Little Willie John

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Little Willie John
Little Willie John.jpg
John circa 1955
Background information
Birth name William Edward John
Born (1937-11-15)November 15, 1937
Cullendale, Arkansas, U.S.
Origin Detroit, Michigan, U.S.
Died May 26, 1968(1968-05-26) (aged 30)
Walla Walla, Washington, U.S.
Genres Rhythm and blues, rock and roll, soul, doo-wop
Occupation(s) Singer, songwriter
Instruments Vocals
Years active 1955–1966
Labels King Records

William Edward "Little Willie" John (November 15, 1937 – May 26, 1968)[1] was an American rock 'n' roll and R&B singer who performed in the 1950s and early 1960s. He is best known for his successes on the record charts, with songs such as "All Around the World" (1955), "Need Your Love So Bad" (1956), and "Fever" (1956).[2] An important figure in R&B music of the 1950s, John was posthumously inducted into the Rock and Roll Hall of Fame in 1996.

Biography[edit]

John was born in Cullendale, Arkansas, one of ten children born to Lillie (née Robinson) and Mertis John.[3] Many sources erroneously give his middle name as Edgar.[4] His family moved to Detroit, Michigan, when he was four, so that his father could find factory work. In the late 1940s, the eldest children, including Willie, formed a gospel singing group. Willie also performed in talent shows, which brought him to the notice of Johnny Otis and, later, the musician and producer Henry Glover. After seeing him sing with the Paul "Hucklebuck" Williams orchestra, Glover signed him to a recording contract with King Records in 1955. He was nicknamed "Little Willie" for his short stature.[5]

His first recording, a version of Titus Turner's "All Around the World", was a hit, reaching number 5 on the Billboard R&B chart. He followed up with a string of R&B hits, including the original version of "Need Your Love So Bad", written by his elder brother Mertis John Jr. One of his biggest hits, "Fever" (1956) (Pop number 24, R&B number 1), was made famous in a cover version recorded by Peggy Lee in 1958, but John's version sold over one million copies and was awarded a gold disc.[6] Another song, "Talk to Me, Talk to Me", recorded in 1958, reached number 5 on the R&B chart and number 20 on the Pop chart and also sold over one million copies.[7][8] A few years later it was a hit once again in a cover version by Sunny & the Sunglows. John also recorded "I'm Shakin'", by Rudy Toombs,[9] "Suffering with the Blues", and "Sleep" (1960, Pop number 13).[7] In all, John made the Billboard Hot 100 a total of fourteen times. A cover version of "Need Your Love So Bad" by Fleetwood Mac was also a hit in Europe. Another of his songs to be covered was "Leave My Kitten Alone" (1959), recorded by the Beatles in 1964 and intended for their Beatles for Sale album, but it was not released until 1995.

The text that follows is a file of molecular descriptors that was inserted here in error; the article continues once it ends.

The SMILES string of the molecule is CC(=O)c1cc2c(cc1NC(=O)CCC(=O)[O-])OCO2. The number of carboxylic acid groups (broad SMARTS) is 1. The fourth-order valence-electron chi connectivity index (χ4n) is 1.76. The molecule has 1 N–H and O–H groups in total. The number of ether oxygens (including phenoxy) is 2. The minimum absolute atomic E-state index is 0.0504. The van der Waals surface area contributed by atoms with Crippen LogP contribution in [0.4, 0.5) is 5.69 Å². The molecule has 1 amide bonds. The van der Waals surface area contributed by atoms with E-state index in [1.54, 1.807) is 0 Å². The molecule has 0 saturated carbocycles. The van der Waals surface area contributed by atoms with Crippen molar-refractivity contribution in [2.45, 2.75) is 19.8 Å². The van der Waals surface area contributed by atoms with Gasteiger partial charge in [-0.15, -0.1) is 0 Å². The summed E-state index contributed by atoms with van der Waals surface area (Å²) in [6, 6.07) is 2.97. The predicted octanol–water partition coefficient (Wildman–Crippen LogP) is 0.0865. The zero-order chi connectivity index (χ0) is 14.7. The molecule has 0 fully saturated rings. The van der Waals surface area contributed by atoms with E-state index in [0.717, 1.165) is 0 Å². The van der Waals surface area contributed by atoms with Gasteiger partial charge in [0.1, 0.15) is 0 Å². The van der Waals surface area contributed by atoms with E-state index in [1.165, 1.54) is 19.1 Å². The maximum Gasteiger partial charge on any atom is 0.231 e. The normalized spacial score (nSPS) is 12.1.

John was known for his short temper and propensity to abuse alcohol. He was dropped by his record company in 1963.[5] In 1964 or 1966, he was convicted of manslaughter in a fatal knifing following a show in Seattle and was sent to Washington State Penitentiary, in Walla Walla. He appealed the conviction and was released while the case was reconsidered, during which time he recorded what was intended to be his comeback album. Owing to contractual disputes and the decline of his appeal, it was not released until 2008 (as Nineteen Sixty Six).[10]

John died in 1968 at Washington State Penitentiary. Despite counterclaims (Rolling Stone reported that the death occurred after John had checked into the prison hospital with pneumonia[11]), the cause of death stated on his death certificate was a heart attack.[4] His interment was in Detroit Memorial Park East, in Warren, Michigan.

John was posthumously inducted into the Rock and Roll Hall of Fame in 1996.

He was the brother of the singer Mable John, who recorded for Motown and Stax and was member of the Raelettes, the vocal quartette backing Ray Charles. His son Keith John is a backing vocalist for Stevie Wonder.[9]

James Brown, who early in his career had opened shows for John, recorded a tribute album, Thinking About Little Willie John and a Few Nice Things.

The guitarist and songwriter Robbie Robertson, formerly of the Band, mentioned John in the song "Somewhere Down the Crazy River", on his 1987 self-titled album. John was also mentioned in Tom Russell's "Blue Wing" and Mark Lanegan's "Like Little Willie John", from his 2004 album Bubblegum. The Swedish artist Peter Le Marc recorded a song entitled "Little Willie John" in 1991.

A biography, Fever: Little Willie John, a Fast Life, Mysterious Death and the Birth of Soul, by Susan Whitall with Kevin John (another of his sons), was published by Titan Books in 2011.

Singles discography[edit]

Year Titles (A-side, B-side)
Both sides are from same album except where indicated
Label &
Cat. No.
U.S. R&B[12] U.S. Pop[13] Album
1955 "All Around the World"
b/w "Don't Leave Me Dear" (from Mister Little Willie John)
King 4818
5
-
Fever
1956 "Need Your Love So Bad" / King 4841
5
-
"Home At Last"
6
-
Mister Little Willie John
"Are You Ever Coming Back"
b/w "I'm Stickin' with You Baby" (from Fever)
King 4893
-
-
"Fever" / King 4935